Cutting Everything … Except Athletics

Some Wright State faculty members wonder why the university’s athletics budget is protected, but nothing else is.

July 21, 2017
 

When Wright State University unveiled its most recent budget proposal, some professors were dismayed at what appeared to be more than a million-dollar boost to athletics spending -- particularly since every category of academic funding was being slashed.

University leaders framed the $1.6 million boon as a reduction -- since the department had overspent for years, this level of funding would actually amount to a decrease, and so athletics would rein in its spending and be held to a budget of about $11.6 million. But to view that as a decrease requires one to say the previous overspending -- which didn't happen in other departments -- was the comparison point.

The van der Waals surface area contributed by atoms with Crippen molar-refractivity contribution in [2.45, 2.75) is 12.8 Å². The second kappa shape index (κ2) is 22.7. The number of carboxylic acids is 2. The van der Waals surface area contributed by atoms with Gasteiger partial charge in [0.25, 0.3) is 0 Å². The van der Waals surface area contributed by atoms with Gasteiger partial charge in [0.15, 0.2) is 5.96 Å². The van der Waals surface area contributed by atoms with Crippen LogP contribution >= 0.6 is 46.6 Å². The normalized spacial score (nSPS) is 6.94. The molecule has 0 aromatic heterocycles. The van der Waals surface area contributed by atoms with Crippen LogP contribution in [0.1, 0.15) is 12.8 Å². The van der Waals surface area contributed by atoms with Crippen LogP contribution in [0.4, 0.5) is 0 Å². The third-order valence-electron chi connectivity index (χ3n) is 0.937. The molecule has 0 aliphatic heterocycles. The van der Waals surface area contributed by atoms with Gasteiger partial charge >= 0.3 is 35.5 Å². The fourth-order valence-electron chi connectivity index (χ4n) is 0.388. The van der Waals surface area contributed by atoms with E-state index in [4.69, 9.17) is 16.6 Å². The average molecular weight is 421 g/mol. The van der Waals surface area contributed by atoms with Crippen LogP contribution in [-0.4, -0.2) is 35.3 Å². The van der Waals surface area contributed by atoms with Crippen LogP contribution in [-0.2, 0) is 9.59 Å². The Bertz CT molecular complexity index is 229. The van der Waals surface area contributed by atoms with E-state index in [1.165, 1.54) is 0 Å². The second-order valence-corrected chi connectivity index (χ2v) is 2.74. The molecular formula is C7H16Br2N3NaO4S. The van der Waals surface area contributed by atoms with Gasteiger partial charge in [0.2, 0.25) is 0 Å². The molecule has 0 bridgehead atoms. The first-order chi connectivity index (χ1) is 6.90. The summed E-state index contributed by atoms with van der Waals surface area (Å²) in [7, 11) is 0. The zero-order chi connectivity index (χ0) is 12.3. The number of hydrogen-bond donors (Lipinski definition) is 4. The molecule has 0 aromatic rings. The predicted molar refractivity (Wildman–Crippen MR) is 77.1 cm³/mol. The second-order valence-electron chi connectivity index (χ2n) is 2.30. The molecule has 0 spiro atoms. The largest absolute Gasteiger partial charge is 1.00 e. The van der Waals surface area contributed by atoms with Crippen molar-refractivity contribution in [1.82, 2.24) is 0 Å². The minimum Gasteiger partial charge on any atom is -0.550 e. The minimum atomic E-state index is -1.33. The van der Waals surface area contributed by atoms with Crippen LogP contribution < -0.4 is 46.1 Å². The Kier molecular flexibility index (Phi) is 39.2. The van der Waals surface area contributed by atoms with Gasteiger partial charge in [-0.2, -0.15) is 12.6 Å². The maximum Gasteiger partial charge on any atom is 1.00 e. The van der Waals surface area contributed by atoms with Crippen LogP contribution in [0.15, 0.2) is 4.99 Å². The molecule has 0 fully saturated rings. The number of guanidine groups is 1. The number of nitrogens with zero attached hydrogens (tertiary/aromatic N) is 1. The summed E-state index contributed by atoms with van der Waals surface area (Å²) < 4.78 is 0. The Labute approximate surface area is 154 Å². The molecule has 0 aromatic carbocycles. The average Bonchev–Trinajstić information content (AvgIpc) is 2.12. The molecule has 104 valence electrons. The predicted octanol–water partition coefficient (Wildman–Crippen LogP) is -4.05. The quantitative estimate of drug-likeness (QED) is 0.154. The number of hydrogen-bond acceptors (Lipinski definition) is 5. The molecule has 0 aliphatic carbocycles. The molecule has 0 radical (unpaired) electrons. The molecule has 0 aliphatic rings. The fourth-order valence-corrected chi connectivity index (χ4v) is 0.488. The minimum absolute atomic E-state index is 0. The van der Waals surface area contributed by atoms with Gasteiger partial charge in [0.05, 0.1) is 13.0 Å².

But faculty members, particularly in the union, question the financial support for athletics amid a budget crisis, when games, even higher-profile men’s basketball, generate little revenue and, at times, lackluster campus buzz if the team hasn’t performed well. Per a 2016 report from the National Collegiate Athletic Association, attendance at a Wright State men's basketball games -- its most popular sport -- averaged 4,355 people. The university's Nutter Center's maximum capacity is 11,500 seats.